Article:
A key entryway into Canada from the U.S. remains closed as Canadian truckers continue to disrupt travel as a way of protesting the country's COVID-19 vaccine and testing mandates.
Travelers seeking to enter Canada are still experiencing major delays as "Freedom Convoy" protesters block the Ambassador Bridge, a border crossing station that connects Detroit with the Canadian city of Windsor, Ontario. The protesters are demonstrating against rules that require truck drivers to be vaccinated against COVID-19 or submit to regular testing in order to enter Canada.
Traffic coming from Windsor on the bridge is open, but traffic coming from Detroit remains closed. Officials are asking commercial vehicles to head about 70 miles north to the border crossing at the Blue Water Bridge in Port Huron, Michigan. However, increased traffic has led to more than three hours of delays on I-94.
The Ambassador Bridge is vital to the auto industry and for trade.
According to the bridge company, nearly 8,000 trucks carry more than $323 million in goods across the bridge every single day. About $100 million of that is auto parts, engines and vehicles.
"It's a perfect combination when all the cogs are working, but boy, when you get an interruption like that, it can be incredibly disruptive," said Mike Wall, an auto analyst at IHS Markit.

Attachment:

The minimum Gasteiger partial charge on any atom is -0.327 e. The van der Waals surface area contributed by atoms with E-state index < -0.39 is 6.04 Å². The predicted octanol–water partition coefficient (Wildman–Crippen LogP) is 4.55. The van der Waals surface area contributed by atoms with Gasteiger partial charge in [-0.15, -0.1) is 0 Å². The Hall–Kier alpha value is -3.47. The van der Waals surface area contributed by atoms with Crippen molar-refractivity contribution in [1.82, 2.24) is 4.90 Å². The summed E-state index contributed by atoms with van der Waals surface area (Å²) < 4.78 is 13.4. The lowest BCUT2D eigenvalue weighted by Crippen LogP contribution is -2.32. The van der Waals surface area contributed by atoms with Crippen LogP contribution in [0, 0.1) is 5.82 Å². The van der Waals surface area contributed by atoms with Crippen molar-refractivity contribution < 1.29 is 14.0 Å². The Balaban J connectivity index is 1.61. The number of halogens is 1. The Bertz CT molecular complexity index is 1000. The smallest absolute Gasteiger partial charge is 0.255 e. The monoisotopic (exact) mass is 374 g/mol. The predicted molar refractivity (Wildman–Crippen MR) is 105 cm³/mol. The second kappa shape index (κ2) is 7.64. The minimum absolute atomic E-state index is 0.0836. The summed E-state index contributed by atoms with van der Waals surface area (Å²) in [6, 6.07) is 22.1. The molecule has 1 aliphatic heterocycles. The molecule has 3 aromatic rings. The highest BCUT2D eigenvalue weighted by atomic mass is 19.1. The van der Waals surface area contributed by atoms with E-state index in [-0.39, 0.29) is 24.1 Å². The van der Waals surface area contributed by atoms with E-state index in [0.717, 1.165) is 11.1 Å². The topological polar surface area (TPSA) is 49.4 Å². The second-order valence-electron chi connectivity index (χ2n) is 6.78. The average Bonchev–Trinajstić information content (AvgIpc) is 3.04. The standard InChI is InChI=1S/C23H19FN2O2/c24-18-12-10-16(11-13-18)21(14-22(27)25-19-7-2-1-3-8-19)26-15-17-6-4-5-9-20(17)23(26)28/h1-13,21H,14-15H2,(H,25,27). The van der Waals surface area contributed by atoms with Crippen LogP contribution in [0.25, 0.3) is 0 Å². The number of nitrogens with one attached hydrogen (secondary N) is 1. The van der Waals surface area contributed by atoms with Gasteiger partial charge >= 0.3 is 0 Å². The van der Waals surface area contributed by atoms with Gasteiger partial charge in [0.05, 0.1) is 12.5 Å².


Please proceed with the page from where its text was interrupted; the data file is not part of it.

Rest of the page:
Wall says the longer the closure goes, the more stress that is added to an already strained supply chain.
"If this were to kind of continue on for multiple days, you're going to start to see the impact reverberate through the supply chain," he said.
No one has been able to cross. The busiest international land border in the nation now sits silent and empty, closed for business in Detroit.
Drivers like Harry Minhes spent the night in their truck, stuck in the U.S. with no food, patiently waiting for the bridge to reopen. He lives just 15 minutes away in Windsor.
"We are Canadians. We're supposed to go home," Minhes said. "That is also our right, to go home."
Many drivers like Minhes say the Freedom Convoy protests aimed at the Canadian Prime Minister are only hurting them.
"We are the ones who are suffering," he said. "Mr. Trudeau is sitting down at his home having his food and coffee and everything, we are the ones stuck on the road right? This is terrible."
The bridge company is hoping there will be some resolution, but until then, there is no timeline for when the bridge may reopen to traffic on the U.S. side.
This story was originally published by Peter Maxwell on Scripps station WXYZ in Detroit.